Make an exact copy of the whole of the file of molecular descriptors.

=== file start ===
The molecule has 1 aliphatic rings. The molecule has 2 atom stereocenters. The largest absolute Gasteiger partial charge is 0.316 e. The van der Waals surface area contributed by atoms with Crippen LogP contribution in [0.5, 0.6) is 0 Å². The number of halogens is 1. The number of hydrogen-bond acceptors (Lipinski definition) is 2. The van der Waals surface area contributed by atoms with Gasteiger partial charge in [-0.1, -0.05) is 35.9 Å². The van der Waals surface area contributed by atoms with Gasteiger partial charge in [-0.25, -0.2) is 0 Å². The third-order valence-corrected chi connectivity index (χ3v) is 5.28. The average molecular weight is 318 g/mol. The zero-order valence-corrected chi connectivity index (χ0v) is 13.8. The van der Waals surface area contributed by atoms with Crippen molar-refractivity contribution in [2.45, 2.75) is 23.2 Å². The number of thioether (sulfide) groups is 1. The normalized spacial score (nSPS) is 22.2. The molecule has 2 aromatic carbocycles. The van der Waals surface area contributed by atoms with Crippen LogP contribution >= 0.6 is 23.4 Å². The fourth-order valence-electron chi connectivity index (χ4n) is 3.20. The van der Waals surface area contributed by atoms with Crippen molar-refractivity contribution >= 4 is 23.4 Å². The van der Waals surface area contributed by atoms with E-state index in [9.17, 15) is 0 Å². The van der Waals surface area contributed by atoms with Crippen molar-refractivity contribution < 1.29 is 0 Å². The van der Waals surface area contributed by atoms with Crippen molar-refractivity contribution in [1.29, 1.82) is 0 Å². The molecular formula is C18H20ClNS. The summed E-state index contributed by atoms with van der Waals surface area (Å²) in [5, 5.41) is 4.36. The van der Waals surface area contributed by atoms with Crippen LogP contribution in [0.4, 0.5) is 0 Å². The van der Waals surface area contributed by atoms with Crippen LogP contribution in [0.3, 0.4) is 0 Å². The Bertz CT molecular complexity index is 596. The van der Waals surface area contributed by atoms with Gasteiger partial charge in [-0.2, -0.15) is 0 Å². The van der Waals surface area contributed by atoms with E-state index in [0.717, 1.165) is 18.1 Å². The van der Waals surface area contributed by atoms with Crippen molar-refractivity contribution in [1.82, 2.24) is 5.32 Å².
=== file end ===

The molecule has 1 aliphatic rings. The molecule has 2 atom stereocenters. The largest absolute Gasteiger partial charge is 0.316 e. The van der Waals surface area contributed by atoms with Crippen LogP contribution in [0.5, 0.6) is 0 Å². The number of halogens is 1. The number of hydrogen-bond acceptors (Lipinski definition) is 2. The van der Waals surface area contributed by atoms with Gasteiger partial charge in [-0.1, -0.05) is 35.9 Å². The van der Waals surface area contributed by atoms with Gasteiger partial charge in [-0.25, -0.2) is 0 Å². The third-order valence-corrected chi connectivity index (χ3v) is 5.28. The average molecular weight is 318 g/mol. The zero-order valence-corrected chi connectivity index (χ0v) is 13.8. The van der Waals surface area contributed by atoms with Crippen molar-refractivity contribution in [2.45, 2.75) is 23.2 Å². The number of thioether (sulfide) groups is 1. The normalized spacial score (nSPS) is 22.2. The molecule has 2 aromatic carbocycles. The van der Waals surface area contributed by atoms with Crippen LogP contribution >= 0.6 is 23.4 Å². The fourth-order valence-electron chi connectivity index (χ4n) is 3.20. The van der Waals surface area contributed by atoms with Crippen molar-refractivity contribution >= 4 is 23.4 Å². The van der Waals surface area contributed by atoms with E-state index in [9.17, 15) is 0 Å². The van der Waals surface area contributed by atoms with Crippen molar-refractivity contribution < 1.29 is 0 Å². The van der Waals surface area contributed by atoms with Crippen molar-refractivity contribution in [1.29, 1.82) is 0 Å². The molecular formula is C18H20ClNS. The summed E-state index contributed by atoms with van der Waals surface area (Å²) in [5, 5.41) is 4.36. The van der Waals surface area contributed by atoms with Crippen LogP contribution in [0.4, 0.5) is 0 Å². The van der Waals surface area contributed by atoms with Crippen LogP contribution in [0.3, 0.4) is 0 Å². The Bertz CT molecular complexity index is 596. The van der Waals surface area contributed by atoms with Gasteiger partial charge in [-0.2, -0.15) is 0 Å². The van der Waals surface area contributed by atoms with E-state index in [0.717, 1.165) is 18.1 Å². The van der Waals surface area contributed by atoms with Crippen molar-refractivity contribution in [1.82, 2.24) is 5.32 Å².